It is now clear that the advent of accurate self-consistent (local) spin density function (LSDF) calculations for surfaces, interfaces, and multilayers means that theory is no longer limited to simple parameter-dependent models. These complex magnetic systems are of growing interest because the reduced symmetry, lower coordination number, and availability and role of highly localized surface and interface states offers the possibility of inducing new and exotic phenomena and so holds out the promise of new device applications. A key question and goal has been the possibility of inducing 2D magnetism in a controlled way. We describe some methods used to obtain structural, electronic and magnetic properties and how these calculations can give not only a clearer understanding of the experimental results but also predictions on novel systems not yet made experimentally. In particular, the magnetization (including its anisotropy) and charge and spin densities obtained can be compared directly with experiments (e.g., conversion electron Mössbauer spectroscopy). For excitations (like spin-polarized photoemission and inverse photoemission), spin polarized photocurrents can be calculated from the LSDF results. Illustrative examples demonstrate that it is possible not only to make quantitative predictions for real systems, but more importantly, one gains insight into the underlying physics of these materials.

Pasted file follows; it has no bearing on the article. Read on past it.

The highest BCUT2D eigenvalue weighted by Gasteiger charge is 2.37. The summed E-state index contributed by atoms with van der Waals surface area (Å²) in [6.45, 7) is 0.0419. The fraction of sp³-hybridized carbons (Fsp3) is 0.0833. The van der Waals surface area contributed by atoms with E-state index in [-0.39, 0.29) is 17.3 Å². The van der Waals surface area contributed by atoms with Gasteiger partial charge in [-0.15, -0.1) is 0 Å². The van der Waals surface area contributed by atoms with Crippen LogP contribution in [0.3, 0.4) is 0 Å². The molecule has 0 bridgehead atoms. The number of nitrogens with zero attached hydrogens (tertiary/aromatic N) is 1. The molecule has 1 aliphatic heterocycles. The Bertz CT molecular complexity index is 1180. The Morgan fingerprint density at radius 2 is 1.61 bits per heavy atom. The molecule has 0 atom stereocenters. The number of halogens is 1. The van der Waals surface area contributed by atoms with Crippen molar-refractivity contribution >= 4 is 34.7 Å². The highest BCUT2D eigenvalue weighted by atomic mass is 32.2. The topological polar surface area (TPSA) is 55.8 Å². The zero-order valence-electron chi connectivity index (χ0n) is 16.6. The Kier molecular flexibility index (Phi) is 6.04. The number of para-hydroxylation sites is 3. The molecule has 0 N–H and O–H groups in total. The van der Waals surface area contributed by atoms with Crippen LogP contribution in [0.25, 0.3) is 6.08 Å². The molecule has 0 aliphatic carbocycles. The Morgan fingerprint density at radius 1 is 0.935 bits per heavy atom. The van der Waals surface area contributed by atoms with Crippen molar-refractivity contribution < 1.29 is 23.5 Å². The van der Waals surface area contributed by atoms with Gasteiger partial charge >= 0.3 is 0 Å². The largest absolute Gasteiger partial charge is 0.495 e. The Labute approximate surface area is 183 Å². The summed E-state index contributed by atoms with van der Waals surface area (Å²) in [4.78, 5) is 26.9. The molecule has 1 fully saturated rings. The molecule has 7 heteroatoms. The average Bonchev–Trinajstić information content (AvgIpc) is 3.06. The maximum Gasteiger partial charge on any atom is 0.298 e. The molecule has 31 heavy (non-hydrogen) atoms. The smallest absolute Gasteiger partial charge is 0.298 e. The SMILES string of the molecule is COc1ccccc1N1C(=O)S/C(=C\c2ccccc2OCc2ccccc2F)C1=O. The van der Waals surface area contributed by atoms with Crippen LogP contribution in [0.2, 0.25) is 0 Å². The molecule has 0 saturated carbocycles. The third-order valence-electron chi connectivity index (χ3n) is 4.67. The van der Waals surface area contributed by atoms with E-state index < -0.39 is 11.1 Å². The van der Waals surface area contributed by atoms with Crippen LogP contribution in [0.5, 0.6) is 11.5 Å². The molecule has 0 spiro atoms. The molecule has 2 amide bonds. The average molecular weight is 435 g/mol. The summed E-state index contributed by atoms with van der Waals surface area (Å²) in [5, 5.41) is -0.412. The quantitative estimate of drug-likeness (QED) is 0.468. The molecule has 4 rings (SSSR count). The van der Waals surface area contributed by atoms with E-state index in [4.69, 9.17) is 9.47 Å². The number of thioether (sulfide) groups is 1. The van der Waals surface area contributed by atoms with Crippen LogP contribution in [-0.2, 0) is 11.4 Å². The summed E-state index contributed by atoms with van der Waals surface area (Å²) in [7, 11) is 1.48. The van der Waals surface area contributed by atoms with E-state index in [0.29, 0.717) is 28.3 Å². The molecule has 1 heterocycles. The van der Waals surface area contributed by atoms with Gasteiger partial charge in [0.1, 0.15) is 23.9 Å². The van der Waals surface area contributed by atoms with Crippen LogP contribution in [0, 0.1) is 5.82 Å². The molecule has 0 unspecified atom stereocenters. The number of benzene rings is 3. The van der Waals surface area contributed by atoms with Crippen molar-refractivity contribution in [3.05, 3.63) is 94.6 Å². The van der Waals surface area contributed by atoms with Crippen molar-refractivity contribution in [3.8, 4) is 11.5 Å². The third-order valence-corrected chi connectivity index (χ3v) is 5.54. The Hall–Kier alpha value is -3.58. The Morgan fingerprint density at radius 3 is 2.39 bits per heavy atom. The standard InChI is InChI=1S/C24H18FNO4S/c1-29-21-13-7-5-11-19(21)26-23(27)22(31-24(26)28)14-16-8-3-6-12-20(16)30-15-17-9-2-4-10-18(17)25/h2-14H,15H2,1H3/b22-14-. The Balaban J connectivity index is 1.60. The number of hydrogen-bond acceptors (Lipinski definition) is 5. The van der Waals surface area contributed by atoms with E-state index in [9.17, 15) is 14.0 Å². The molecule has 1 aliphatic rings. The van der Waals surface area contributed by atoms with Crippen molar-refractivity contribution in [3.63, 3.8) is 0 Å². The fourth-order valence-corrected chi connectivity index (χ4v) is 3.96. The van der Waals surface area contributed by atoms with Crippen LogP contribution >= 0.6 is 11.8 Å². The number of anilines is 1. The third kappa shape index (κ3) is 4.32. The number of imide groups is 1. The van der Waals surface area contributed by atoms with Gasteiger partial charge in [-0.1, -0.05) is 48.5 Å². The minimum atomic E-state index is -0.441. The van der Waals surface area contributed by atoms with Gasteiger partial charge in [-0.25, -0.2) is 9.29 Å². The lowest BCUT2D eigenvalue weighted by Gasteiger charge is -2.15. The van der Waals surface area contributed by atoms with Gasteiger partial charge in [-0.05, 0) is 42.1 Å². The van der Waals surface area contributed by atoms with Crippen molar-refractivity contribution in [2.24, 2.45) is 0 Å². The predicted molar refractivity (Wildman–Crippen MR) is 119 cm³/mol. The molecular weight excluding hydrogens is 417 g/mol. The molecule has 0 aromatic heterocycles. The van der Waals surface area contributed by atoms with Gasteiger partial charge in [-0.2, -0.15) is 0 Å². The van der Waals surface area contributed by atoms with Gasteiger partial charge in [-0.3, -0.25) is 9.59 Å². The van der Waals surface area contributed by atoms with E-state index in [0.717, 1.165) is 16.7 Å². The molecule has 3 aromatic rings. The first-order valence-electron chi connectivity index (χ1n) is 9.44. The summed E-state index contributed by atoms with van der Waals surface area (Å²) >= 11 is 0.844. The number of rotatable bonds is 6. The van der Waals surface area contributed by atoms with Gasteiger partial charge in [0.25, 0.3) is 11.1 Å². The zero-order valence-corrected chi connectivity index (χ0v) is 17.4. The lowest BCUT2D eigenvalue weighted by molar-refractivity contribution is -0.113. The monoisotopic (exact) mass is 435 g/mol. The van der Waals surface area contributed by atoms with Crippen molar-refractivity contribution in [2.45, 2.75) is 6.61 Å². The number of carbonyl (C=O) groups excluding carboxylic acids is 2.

ASJC Scopus subject areas
- Atomic and Molecular Physics, and Optics
- Mathematical Physics
- Condensed Matter Physics
- Physics and Astronomy(all)